Back in graduate school I was fortunate enough to be chosen as a Graduate Teaching Fellow. This program aimed at training a graduate student in a given department to be a trainer and resource for other graduate students who may want to develop their teaching abilities outside of the open view of their more research-oriented advisors. I spent a summer in training, learning how to conduct peer evaluations, train teachers, and just in general learning good pedagogical principles.
I was reflecting on that experience recently, and remembered one of the articles I read then that made a big difference on how I approached teaching. It is one I shared widely with my fellow graduate students at the time. It is a simple but powerful idea, a cornerstone of the active learning approach, that is a great starting point for new teachers, and a good reminder for those of us that have been teaching for awhile: the 20 minute change up.
Joan Middendorf and Alan Kalish (1996) note that studies of attention spans show that lapses occur every 15-20 minutes. Students simply have trouble focusing on a presentation for a longer period. They therefore recommend changing things up every 20 minutes by introducing some kind of active component. This can be as simple as posing a question to the classroom, showing a video, having students engage in think-pair-share, or generate exam questions based on the material. The original article actually lists more than two dozen different techniques of changing things up. Certainly, games and simulations fall into these categories as well, but those require more time and investment on the part of the instructor (and frequently, the students). The Change Up ideas are all small ways to incorporate active learning principles into your classes immediately.
All experienced instructors have had this happen to them: You assign an interesting reading that is pivotal to a topic on the syllabus. You emphasize to the students how important it is that they complete that particular reading, as it will be the basis of the next class session’s discussion. Walking into class, you smile, anticipating a smart, informed discussion on a fascinating topic, and ask a basic question to get things going. And then, the silence, and the signs: the blank stares, the eyes that won’t meet yours, the walls and shoes and notebooks that suddenly are the most interesting things in the room. Your smile drops as you realize the horrible truth: none of the students did the reading.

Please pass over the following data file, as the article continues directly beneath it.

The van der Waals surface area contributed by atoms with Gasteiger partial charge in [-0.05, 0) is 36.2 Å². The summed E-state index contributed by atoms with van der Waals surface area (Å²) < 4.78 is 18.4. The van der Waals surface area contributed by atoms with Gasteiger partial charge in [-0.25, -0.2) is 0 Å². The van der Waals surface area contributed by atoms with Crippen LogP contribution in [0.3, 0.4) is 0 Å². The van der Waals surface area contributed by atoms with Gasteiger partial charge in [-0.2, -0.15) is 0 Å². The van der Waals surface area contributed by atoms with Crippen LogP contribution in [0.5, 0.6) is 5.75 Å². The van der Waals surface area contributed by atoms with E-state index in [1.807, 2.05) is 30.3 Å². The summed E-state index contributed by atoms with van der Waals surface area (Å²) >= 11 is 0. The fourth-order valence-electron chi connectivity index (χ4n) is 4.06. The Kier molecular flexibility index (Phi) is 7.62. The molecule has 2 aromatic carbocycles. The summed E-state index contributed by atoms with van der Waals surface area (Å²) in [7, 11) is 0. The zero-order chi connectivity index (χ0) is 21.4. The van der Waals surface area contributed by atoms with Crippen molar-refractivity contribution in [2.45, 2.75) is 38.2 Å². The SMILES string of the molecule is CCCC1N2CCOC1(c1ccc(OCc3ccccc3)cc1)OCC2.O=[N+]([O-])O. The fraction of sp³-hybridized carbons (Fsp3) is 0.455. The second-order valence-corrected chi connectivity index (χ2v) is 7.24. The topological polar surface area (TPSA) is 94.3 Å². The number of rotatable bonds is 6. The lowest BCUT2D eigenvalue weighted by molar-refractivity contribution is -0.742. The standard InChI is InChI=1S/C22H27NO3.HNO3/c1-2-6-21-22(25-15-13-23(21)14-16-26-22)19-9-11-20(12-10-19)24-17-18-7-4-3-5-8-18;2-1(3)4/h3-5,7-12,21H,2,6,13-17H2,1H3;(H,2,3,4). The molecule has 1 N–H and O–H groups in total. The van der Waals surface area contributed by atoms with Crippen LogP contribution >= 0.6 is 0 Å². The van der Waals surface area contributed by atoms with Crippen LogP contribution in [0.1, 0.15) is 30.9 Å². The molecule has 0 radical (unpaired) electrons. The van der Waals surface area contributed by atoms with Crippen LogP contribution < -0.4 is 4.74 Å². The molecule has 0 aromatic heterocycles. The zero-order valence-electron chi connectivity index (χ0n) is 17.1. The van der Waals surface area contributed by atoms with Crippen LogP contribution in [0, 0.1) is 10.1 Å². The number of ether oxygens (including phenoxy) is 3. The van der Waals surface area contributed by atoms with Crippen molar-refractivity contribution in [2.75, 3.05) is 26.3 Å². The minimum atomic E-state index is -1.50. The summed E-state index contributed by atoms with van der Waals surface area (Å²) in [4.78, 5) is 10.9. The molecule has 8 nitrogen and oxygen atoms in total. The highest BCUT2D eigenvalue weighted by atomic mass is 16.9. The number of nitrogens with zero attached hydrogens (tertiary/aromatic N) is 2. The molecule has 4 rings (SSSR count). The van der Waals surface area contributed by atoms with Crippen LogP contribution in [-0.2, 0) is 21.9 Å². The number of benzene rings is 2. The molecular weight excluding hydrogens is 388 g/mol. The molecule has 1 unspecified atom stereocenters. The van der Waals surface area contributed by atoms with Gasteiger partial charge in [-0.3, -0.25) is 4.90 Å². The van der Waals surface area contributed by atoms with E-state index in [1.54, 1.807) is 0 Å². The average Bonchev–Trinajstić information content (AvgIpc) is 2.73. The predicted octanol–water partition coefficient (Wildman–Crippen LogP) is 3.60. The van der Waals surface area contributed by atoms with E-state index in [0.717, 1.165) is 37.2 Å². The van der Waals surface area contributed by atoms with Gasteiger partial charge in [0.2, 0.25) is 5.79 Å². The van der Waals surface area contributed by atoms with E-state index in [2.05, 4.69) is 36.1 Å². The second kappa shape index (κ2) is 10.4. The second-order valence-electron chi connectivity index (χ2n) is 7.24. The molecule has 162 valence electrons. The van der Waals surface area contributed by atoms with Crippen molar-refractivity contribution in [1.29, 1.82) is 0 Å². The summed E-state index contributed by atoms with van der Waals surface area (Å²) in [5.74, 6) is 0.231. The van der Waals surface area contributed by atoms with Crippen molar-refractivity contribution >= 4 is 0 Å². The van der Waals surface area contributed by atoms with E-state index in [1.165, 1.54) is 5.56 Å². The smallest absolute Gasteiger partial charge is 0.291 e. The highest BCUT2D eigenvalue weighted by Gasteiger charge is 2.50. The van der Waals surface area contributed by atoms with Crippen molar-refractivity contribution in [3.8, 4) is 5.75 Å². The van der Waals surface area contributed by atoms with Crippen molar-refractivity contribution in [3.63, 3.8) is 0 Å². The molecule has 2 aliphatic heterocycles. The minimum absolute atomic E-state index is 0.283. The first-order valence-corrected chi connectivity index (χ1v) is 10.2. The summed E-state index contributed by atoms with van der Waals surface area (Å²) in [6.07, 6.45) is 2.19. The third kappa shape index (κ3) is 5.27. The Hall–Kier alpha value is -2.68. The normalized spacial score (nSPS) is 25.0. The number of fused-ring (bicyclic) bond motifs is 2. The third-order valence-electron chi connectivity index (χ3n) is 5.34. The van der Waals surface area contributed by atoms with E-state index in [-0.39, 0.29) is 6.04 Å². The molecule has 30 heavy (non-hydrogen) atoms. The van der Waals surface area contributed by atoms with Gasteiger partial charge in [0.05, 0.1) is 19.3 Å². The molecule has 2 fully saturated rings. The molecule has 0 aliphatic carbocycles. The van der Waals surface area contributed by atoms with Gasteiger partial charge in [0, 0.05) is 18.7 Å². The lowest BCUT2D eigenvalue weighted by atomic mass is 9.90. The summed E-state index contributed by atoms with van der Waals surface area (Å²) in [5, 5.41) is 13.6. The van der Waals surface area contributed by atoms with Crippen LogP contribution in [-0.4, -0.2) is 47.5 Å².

Quickly you realize it’s not entirely true: a small handful of students, the ones you can always rely on, tentatively raise their hands. Others may have skimmed the reading, or tried to do it just as class started. Still others pull it out as you ask the question, trying to do in 30 seconds what they need a concentrated 10 or 30 minutes to do. Despite this, the vast majority of the class simply did not do as instructed.
What’s the dedicated instructor to do?
I have been teaching for more than ten years, and this happened to me twice this semester alone. In one case, only one student out in my intro to IR class had read Thucydides’ short Melian Dialogue that IR teachers the world over use as an introduction to Realism—even though they had weekly reading quizzes on the material. In my intro to American politics course, none of them had read Federalist Paper #84, which outlines the arguments regarding the inclusion of a bill of rights in the Constitution. In the moment when I realized that my students were not prepared for the reading-based discussion I had planned, I had a decision to make: how would I respond to their lack of preparation?
Here’s a quick and easy game you can use if you ever need to explain some basic methods concepts like variables or organizing data. It requires only a deck of playing cards (more for large classes) and can work for classes of any size.
This week is the Annual Meeting of the International Studies Association in Baltimore, Maryland. Most of ALPS will be attending, running workshops, participating in panels, and ready to talk all things pedagogy with our readers! Please do find us, let us know you read the blog, and what else you’d like to see us cover in the future.
A few places you can find us:
Michelle Allendoerfer will be presenting a paper on the NGOs as Key Stakeholders in Human Rights Promotion panel.
Victor Asal can be found co-facilitating the ISA Innovative Teaching Workshop on Simulations on Political Violence and presenting papers on two panels: Conflict Processes and Understanding Change in World Politics (with Corina Simonelli) and Avenues of Violent and Nonviolent Contention (with Kristian Skrede Gleditsch). He will also serve as a discussant on the Protecting Civilians and Preventing Violence in Peace Operations panel, and will play the role of Secretary-General Hasan Nasrallah of Hezbollah in the ISA Syrian Civil War Simulation.